King’s driver speaks at Southern

Tyler Downing

The life of Martin Luther King, Jr. was celebrated by Missouri Southern on Jan. 19, where several departments and individuals at Missouri Southern sponsored the events that included a breakfast, a Diversity Workshop, and a speech to be delivered by Clarence Bozeman, one of King’s closest friends.

Bozeman, Dexter Avenue Baptist Church’s first full time transportation employee, also served as the driver for King’s family. He became a confidant of King and the two men were able to share their thoughts concerning civil rights, among other topics.

Dr. Al Cade, head of the department of teacher education, has been involved in organizing the events here at Southern for ten years.

Cade said that King “was about service” and that he “cared about serving mankind.” Regarding King’s legacy, he said “people need to read his writings.” Cade suggests that the reason we should go back and read what King wrote is so that we can avoid repeating some of our past mistakes.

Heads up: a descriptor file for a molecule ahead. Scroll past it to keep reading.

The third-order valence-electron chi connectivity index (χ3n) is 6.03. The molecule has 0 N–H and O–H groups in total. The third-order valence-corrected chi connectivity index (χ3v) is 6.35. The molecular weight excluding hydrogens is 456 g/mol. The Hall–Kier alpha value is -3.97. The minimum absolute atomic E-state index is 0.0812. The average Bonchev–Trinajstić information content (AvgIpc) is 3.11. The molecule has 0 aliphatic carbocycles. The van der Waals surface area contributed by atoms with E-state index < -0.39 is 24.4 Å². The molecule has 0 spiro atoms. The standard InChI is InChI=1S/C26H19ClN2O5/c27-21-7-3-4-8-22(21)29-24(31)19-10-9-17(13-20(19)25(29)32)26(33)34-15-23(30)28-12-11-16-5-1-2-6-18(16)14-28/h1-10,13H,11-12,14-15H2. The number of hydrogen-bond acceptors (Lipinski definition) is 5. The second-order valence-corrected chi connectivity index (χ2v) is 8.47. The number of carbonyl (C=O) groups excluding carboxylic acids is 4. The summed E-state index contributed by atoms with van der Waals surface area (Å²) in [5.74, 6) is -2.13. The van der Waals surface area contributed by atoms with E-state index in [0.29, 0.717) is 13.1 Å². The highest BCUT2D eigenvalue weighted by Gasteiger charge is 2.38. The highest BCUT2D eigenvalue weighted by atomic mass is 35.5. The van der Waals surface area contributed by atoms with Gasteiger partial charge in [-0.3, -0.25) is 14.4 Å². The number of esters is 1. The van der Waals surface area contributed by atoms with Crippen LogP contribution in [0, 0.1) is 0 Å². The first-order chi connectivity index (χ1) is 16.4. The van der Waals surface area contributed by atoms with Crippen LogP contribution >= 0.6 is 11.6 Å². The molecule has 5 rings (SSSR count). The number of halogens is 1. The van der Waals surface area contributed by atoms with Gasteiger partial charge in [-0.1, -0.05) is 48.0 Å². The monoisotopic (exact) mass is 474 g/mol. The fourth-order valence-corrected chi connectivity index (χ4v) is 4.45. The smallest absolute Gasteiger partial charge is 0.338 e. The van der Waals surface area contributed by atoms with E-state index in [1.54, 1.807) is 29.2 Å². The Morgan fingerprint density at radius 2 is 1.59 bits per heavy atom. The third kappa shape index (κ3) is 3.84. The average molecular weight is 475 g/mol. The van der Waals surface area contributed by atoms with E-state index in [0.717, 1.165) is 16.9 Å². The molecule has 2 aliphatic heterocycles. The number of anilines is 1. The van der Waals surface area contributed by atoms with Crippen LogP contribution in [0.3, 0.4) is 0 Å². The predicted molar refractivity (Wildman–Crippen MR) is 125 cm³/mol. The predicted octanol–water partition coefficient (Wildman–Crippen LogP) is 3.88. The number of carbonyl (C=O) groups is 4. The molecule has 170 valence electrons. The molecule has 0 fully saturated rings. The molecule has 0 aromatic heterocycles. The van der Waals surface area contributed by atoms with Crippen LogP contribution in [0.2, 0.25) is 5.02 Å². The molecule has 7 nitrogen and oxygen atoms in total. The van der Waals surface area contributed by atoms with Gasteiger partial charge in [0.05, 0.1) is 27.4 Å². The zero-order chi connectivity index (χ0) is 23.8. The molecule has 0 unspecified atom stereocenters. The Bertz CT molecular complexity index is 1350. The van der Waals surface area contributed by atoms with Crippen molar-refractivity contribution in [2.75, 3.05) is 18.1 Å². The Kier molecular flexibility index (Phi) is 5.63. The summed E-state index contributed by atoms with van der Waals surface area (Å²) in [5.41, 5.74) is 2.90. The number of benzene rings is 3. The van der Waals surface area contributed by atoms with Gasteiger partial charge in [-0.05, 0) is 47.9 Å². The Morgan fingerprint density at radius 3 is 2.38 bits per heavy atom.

However, he expressed much concern about many people being ignorant concerning some of the things that King said and did.

“Over the years, he’s become marginalized,” Cade said. He emphasized that what King and his followers were doing in this country during the 1960s, in protesting the Vietnam War among other things, was very radical.

Cade said that King “was followed by Feds” and that “Hoover hated him.”

“He spoke truth to power,” said Cade of King.